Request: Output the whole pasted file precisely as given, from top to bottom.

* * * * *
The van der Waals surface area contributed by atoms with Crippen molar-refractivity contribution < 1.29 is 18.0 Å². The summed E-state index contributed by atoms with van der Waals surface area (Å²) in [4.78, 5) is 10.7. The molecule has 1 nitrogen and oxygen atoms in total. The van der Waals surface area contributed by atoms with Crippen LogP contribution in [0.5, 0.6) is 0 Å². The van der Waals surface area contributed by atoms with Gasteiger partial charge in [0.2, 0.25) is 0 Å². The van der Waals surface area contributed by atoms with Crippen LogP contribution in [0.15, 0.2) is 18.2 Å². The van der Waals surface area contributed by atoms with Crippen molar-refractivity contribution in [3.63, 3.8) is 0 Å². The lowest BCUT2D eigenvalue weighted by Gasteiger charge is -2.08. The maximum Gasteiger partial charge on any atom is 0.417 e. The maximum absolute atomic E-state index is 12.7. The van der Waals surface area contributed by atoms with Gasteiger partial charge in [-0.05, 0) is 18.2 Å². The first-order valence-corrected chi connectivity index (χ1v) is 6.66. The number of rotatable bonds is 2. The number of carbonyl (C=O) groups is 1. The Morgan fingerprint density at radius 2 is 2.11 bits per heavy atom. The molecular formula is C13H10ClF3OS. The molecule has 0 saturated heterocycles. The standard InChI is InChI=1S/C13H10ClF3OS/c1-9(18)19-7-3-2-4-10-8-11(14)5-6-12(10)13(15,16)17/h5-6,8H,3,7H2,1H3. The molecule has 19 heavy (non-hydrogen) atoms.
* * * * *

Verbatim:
The van der Waals surface area contributed by atoms with Crippen molar-refractivity contribution < 1.29 is 18.0 Å². The summed E-state index contributed by atoms with van der Waals surface area (Å²) in [4.78, 5) is 10.7. The molecule has 1 nitrogen and oxygen atoms in total. The van der Waals surface area contributed by atoms with Crippen LogP contribution in [0.5, 0.6) is 0 Å². The van der Waals surface area contributed by atoms with Gasteiger partial charge in [0.2, 0.25) is 0 Å². The van der Waals surface area contributed by atoms with Crippen LogP contribution in [0.15, 0.2) is 18.2 Å². The van der Waals surface area contributed by atoms with Crippen molar-refractivity contribution in [3.63, 3.8) is 0 Å². The lowest BCUT2D eigenvalue weighted by Gasteiger charge is -2.08. The maximum Gasteiger partial charge on any atom is 0.417 e. The maximum absolute atomic E-state index is 12.7. The van der Waals surface area contributed by atoms with Gasteiger partial charge in [-0.05, 0) is 18.2 Å². The first-order valence-corrected chi connectivity index (χ1v) is 6.66. The number of rotatable bonds is 2. The number of carbonyl (C=O) groups is 1. The Morgan fingerprint density at radius 2 is 2.11 bits per heavy atom. The molecular formula is C13H10ClF3OS. The molecule has 0 saturated heterocycles. The standard InChI is InChI=1S/C13H10ClF3OS/c1-9(18)19-7-3-2-4-10-8-11(14)5-6-12(10)13(15,16)17/h5-6,8H,3,7H2,1H3. The molecule has 19 heavy (non-hydrogen) atoms.